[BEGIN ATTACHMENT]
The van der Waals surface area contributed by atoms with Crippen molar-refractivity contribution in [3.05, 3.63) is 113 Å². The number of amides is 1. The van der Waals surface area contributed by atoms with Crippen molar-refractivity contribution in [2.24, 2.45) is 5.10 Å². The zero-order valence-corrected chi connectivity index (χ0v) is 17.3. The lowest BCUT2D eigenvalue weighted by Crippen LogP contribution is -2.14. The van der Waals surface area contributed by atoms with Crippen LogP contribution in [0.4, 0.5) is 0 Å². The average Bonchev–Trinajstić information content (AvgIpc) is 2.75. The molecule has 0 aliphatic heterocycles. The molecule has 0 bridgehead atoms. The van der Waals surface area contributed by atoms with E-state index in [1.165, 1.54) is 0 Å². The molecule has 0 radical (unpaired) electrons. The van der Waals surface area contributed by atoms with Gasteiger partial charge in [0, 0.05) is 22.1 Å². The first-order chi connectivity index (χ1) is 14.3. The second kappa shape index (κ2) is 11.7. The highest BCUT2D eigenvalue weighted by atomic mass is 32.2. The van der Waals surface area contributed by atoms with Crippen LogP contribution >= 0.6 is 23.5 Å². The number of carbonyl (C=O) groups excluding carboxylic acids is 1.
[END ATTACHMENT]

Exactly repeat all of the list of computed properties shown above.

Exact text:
The van der Waals surface area contributed by atoms with Crippen molar-refractivity contribution in [3.05, 3.63) is 113 Å². The number of amides is 1. The van der Waals surface area contributed by atoms with Crippen molar-refractivity contribution in [2.24, 2.45) is 5.10 Å². The zero-order valence-corrected chi connectivity index (χ0v) is 17.3. The lowest BCUT2D eigenvalue weighted by Crippen LogP contribution is -2.14. The van der Waals surface area contributed by atoms with Crippen LogP contribution in [0.4, 0.5) is 0 Å². The average Bonchev–Trinajstić information content (AvgIpc) is 2.75. The molecule has 0 aliphatic heterocycles. The molecule has 0 bridgehead atoms. The van der Waals surface area contributed by atoms with E-state index in [1.165, 1.54) is 0 Å². The molecule has 0 radical (unpaired) electrons. The van der Waals surface area contributed by atoms with Gasteiger partial charge in [0, 0.05) is 22.1 Å². The first-order chi connectivity index (χ1) is 14.3. The second kappa shape index (κ2) is 11.7. The highest BCUT2D eigenvalue weighted by atomic mass is 32.2. The van der Waals surface area contributed by atoms with Crippen LogP contribution >= 0.6 is 23.5 Å². The number of carbonyl (C=O) groups excluding carboxylic acids is 1.